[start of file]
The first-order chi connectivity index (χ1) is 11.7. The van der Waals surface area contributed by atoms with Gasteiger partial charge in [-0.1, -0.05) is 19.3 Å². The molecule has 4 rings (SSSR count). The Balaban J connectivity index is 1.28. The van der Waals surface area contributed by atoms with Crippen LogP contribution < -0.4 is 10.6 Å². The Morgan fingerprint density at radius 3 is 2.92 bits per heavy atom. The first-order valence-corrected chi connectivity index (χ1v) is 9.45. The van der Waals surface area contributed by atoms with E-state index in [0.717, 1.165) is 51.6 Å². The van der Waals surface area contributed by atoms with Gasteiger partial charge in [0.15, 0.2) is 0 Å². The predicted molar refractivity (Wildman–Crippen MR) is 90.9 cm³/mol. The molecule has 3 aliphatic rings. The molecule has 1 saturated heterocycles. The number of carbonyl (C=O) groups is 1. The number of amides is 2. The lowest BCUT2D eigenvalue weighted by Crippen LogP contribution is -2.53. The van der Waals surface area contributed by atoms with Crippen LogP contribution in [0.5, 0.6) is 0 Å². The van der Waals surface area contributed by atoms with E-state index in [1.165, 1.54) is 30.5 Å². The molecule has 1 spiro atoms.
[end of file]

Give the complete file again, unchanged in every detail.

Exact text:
The first-order chi connectivity index (χ1) is 11.7. The van der Waals surface area contributed by atoms with Gasteiger partial charge in [-0.1, -0.05) is 19.3 Å². The molecule has 4 rings (SSSR count). The Balaban J connectivity index is 1.28. The van der Waals surface area contributed by atoms with Crippen LogP contribution < -0.4 is 10.6 Å². The Morgan fingerprint density at radius 3 is 2.92 bits per heavy atom. The first-order valence-corrected chi connectivity index (χ1v) is 9.45. The van der Waals surface area contributed by atoms with E-state index in [0.717, 1.165) is 51.6 Å². The van der Waals surface area contributed by atoms with Gasteiger partial charge in [0.15, 0.2) is 0 Å². The predicted molar refractivity (Wildman–Crippen MR) is 90.9 cm³/mol. The molecule has 3 aliphatic rings. The molecule has 1 saturated heterocycles. The number of carbonyl (C=O) groups is 1. The number of amides is 2. The lowest BCUT2D eigenvalue weighted by Crippen LogP contribution is -2.53. The van der Waals surface area contributed by atoms with Crippen LogP contribution in [0.5, 0.6) is 0 Å². The van der Waals surface area contributed by atoms with E-state index in [1.165, 1.54) is 30.5 Å². The molecule has 1 spiro atoms.